A new cross-party group of MPs and Peers has called for firms, finance experts and others to share their ideas on how consumer access to financial services can be improved.   The All-Party Group on Challenger Banks and Building Societies issued this call ahead of its oral evidence session on Thursday 15th November.  The APPG will be taking evidence from David Marlow, Chief Executive of the Nottingham Building Society and Joseph Lane of the CAB into the problems that consumers face in accessing banking services.


The parliamentary group is made up of cross-party MPs and Peers, many who have been involved with the changes to the UK’s regulatory regime following the financial crash.  They will be seeking to understand whether post-crash financial regulation is to blame for the continued dominance of the major banks and what action should be taken by regulators to improve competition.  The access paper will form the first part of a series of detailed reports which will be published from January 2019.


This call for evidence is the first in a series that the group will be issuing and will shortly be followed by a call for evidence on diversity in financial services.



David Marlow, Chief Executive, Nottingham Building Society commented:

“We’re delighted to be able to share with MPs and Peers, the work we’ve been doing on growing our branch network.  We’ve previously published reports which found that high streets and market towns are hugely affected by the closing of nearby branches and branches that are solely focused on transactional offerings have a limited future.


We believe strongly that branches can have a positive impact on communities in the UK if their role is reinvented to become more relevant to what customers want. Our branch proposition has evolved to offer a wider range of advice-led services including mortgage comparison, estate agency services, lettings and financial advice services and seen footfall increase by around 10% as a result. Banks and building societies need to do more to try and prevent more branches from closing, and the industry should start by looking at the services offered and making sure they are more relevant to the needs of people today.”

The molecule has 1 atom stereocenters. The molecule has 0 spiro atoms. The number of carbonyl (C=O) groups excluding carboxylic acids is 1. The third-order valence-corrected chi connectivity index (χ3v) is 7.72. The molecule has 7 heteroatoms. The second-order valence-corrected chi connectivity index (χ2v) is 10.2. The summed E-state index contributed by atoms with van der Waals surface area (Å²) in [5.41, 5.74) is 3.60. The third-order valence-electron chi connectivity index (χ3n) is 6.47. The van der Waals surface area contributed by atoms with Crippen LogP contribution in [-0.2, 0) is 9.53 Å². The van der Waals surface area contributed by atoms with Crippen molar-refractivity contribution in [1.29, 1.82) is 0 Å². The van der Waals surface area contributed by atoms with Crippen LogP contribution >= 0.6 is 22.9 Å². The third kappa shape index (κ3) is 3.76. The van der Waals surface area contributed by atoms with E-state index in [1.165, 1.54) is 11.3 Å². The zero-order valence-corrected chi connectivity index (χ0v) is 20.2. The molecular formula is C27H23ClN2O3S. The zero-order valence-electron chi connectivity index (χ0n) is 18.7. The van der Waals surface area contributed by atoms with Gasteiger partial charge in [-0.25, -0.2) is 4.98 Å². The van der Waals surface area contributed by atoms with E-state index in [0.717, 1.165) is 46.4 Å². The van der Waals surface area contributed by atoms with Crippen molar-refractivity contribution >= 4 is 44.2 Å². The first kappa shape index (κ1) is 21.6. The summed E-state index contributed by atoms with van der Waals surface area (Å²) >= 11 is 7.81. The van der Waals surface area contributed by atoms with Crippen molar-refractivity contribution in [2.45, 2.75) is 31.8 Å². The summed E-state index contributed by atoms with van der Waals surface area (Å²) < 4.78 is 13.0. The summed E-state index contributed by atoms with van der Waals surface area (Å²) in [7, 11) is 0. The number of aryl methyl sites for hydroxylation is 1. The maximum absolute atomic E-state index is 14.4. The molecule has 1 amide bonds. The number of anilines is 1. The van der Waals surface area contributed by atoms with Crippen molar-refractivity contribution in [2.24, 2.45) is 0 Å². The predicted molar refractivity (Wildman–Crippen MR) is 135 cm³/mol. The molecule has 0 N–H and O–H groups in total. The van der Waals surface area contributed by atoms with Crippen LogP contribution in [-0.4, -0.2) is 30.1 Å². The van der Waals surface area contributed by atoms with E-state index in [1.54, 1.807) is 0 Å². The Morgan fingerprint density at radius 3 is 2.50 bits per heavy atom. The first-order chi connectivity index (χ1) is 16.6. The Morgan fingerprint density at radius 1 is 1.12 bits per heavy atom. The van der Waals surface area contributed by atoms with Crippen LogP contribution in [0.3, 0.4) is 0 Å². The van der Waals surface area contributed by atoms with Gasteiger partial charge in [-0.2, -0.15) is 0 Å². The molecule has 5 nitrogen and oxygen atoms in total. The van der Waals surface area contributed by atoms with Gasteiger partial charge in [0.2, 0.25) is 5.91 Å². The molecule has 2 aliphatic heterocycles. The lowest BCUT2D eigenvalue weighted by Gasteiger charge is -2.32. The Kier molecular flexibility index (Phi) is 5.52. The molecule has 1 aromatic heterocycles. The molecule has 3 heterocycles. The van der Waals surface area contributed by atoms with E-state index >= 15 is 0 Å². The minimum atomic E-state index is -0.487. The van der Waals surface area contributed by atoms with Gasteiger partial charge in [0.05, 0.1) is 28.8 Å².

Robin Fieth, Chief Executive, Building Societies Association (BSA) commented:

“Consumers are best served by a financial services sector which offers a choice of providers which approach the way they do business differently.  The fact that building societies are owned by their savers and borrowers makes a huge difference in how they make decisions and which decisions they make.  They were the original challenger institutions and we are delighted to be involved in this new All Party Parliamentary Group and its inquiry.”


Kemi Badenoch MP commented:

“Many MPs and Peers have been concerned that changes to the high street may mean that local people lose access to vital financial services.  We’re trying to understand the factors driving the change and we’re interested to hear from organisations that are bucking the trend and others.  We plan to publish a detailed report and recommendations for action to inform HM Treasury and regulators on how they can help consumers access financial services.”




Challenger Banks and Building Societies APPG Contact:


Notes to editors